If ever there was a good Christmas to be snowed in, this was it for us. We had not planned to travel. We hadn't planned a big gathering. In fact there were no firm plans at all.
My middle brother, Mark, was maybe going to come down from Tacoma, but even that wasn't firm. So the house was decorated for us. The meal was planned for us. And I was open to whatever might come, and open if nothing came.
Mark decided to come Christmas Eve in an attempt to beat the next storm. He had other offers for the holiday that would have been much easier for him, but he drove for three hours on what turned out to be mostly dry pavement (until he got to our nightmare road) to be with his big sister.
That was the first gift.
My three brothers and I have a complicated adult relationship, probably not that unusual. Until very recently you needed a play map to understand who was speaking to whom, and the possibility of the four of us ever being together happily under the same roof seemed about as likely as two weeks of heavy snow in the Pacific Northwest.
Mark arrived at our house later than he might have because our baby brother, Geoff, wanted to send a gift with him. I was puzzled by that because we don't exchange gifts usually, and financially Geoff is not in a position to be buying gifts this year.
He made a picture album - the same one for all three of us. It includes prints of pictures of our paternal grandparents, great grandparents, aunts, uncles and cousins. There are pictures of our dad as a child, our mom as a child, and one absolute favorite of the four of us on a couch as very young children. The captions for the pictures are moving, informative, and laugh out loud funny. The cover letter that my baby brother (who barely graduated from high school, struggles with reading and does not have an intimate relationship with words) wrote is one of the most beautiful things I've ever read.
The theme was the power of family love and especially sibling love. It was an offering of a heart no longer willing to exclude members of family because of disagreements or differing beliefs. It is a peace offering to my older brother, and opens the door to the possibility of the four of us being together again.
That was the second gift.
Mark's gift came wrapped in gift wrap, tucked in a huge gift bag. As I picked it up I could feel plastic through the paper - the kind that blankets come in. So even before I got the paper torn off I had an idea what he'd done. My brother made me a quilt. From fabric we had picked out together on his birthday last spring (for a quilt for him) on one of my favorite all-time days with him. On a very busy schedule in a very tiny home. He made me a quilt. The colors are warm, the pattern (which he created himself) eye-pleasing, the weight that of a loving hug.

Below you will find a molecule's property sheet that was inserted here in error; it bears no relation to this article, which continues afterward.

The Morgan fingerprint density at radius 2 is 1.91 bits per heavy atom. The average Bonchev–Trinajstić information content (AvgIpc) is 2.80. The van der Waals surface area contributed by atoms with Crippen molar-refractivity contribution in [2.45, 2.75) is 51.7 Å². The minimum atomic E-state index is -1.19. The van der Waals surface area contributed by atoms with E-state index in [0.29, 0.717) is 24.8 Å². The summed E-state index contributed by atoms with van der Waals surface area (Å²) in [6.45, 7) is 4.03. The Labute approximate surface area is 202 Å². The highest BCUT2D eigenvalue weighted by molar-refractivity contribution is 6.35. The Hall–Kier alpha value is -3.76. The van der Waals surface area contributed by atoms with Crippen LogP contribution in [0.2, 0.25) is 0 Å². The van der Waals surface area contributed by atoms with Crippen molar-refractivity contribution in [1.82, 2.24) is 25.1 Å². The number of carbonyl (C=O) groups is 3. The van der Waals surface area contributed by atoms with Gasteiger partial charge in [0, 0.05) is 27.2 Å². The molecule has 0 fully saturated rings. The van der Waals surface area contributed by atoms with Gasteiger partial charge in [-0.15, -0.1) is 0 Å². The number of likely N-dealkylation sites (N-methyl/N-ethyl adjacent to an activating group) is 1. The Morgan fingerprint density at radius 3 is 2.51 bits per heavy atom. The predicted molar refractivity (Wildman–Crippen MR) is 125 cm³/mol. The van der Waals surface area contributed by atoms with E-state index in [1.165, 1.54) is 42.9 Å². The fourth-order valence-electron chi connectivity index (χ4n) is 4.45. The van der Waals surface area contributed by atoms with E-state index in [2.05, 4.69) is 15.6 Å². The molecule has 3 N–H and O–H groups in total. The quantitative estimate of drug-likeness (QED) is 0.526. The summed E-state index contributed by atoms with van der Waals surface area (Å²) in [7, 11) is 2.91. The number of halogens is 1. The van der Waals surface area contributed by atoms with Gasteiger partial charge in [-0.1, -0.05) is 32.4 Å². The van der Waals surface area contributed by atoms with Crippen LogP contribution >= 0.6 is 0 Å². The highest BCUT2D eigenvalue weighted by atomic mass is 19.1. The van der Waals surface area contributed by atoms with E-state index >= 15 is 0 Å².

That was the third gift.
For my part, I had decided to make jam for my brothers for Christmas. Our mom used to make a jam she called apple butter, but which is really spiced apply jelly. Made with apple pulp instead of apple juice because she didn't want to take the time to strain the pulp to get the juice. Geoff has asked me for the recipe countless times and lost it the same exact number of times. So I pulled out mom's original browned and stained recipe, bought the ingredients, and made apple butter for my brothers. In honor of one of the rare common pleasures of our childhood. Mark surprised me by telling me it's his favorite jam. I wish I could be there to hear Geoff's laugh when he sees what I've done. I hope it touches Frank in the same way I hope Geoff's album will.
In an amazement of synchronicity - without discussion, plans or questioning - we surprised each other with gifts of the purest, simplest love I can imagine. The world is a brighter place, my heart beats a lighter tune, and hope is a more certain blessing than I believed possible before this Christmas.
Top photo: Mark, Frank, Geoff, Big Sister - circa 1957. Geoff's caption: "Debbie, why are you squeezing my hand so hard?"